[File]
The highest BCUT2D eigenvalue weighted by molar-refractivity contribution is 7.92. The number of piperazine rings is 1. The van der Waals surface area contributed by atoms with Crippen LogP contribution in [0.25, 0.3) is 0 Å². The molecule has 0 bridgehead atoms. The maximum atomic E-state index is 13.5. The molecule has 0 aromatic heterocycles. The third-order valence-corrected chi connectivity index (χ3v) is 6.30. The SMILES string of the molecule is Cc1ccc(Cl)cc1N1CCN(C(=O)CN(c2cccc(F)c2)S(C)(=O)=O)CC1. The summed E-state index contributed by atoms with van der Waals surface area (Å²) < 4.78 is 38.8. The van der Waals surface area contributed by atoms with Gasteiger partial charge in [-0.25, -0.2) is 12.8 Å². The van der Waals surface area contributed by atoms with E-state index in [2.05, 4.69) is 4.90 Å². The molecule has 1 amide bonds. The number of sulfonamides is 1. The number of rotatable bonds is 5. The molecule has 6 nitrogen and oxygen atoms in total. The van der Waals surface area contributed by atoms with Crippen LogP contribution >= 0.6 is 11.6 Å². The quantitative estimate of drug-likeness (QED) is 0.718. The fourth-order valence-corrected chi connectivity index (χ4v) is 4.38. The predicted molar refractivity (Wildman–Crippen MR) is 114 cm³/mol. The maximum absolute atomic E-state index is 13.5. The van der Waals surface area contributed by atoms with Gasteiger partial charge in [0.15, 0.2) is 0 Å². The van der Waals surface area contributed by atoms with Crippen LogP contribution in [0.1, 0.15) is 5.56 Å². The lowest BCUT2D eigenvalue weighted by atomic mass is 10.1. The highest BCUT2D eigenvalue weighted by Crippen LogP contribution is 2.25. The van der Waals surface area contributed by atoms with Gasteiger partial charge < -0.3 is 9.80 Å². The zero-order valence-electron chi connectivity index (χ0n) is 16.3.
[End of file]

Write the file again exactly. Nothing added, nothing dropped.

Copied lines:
The highest BCUT2D eigenvalue weighted by molar-refractivity contribution is 7.92. The number of piperazine rings is 1. The van der Waals surface area contributed by atoms with Crippen LogP contribution in [0.25, 0.3) is 0 Å². The molecule has 0 bridgehead atoms. The maximum atomic E-state index is 13.5. The molecule has 0 aromatic heterocycles. The third-order valence-corrected chi connectivity index (χ3v) is 6.30. The SMILES string of the molecule is Cc1ccc(Cl)cc1N1CCN(C(=O)CN(c2cccc(F)c2)S(C)(=O)=O)CC1. The summed E-state index contributed by atoms with van der Waals surface area (Å²) < 4.78 is 38.8. The van der Waals surface area contributed by atoms with Gasteiger partial charge in [-0.25, -0.2) is 12.8 Å². The van der Waals surface area contributed by atoms with E-state index in [2.05, 4.69) is 4.90 Å². The molecule has 1 amide bonds. The number of sulfonamides is 1. The number of rotatable bonds is 5. The molecule has 6 nitrogen and oxygen atoms in total. The van der Waals surface area contributed by atoms with Crippen LogP contribution >= 0.6 is 11.6 Å². The quantitative estimate of drug-likeness (QED) is 0.718. The fourth-order valence-corrected chi connectivity index (χ4v) is 4.38. The predicted molar refractivity (Wildman–Crippen MR) is 114 cm³/mol. The maximum absolute atomic E-state index is 13.5. The van der Waals surface area contributed by atoms with Gasteiger partial charge in [0.15, 0.2) is 0 Å². The van der Waals surface area contributed by atoms with Crippen LogP contribution in [0.1, 0.15) is 5.56 Å². The lowest BCUT2D eigenvalue weighted by atomic mass is 10.1. The highest BCUT2D eigenvalue weighted by Crippen LogP contribution is 2.25. The van der Waals surface area contributed by atoms with Gasteiger partial charge < -0.3 is 9.80 Å². The zero-order valence-electron chi connectivity index (χ0n) is 16.3.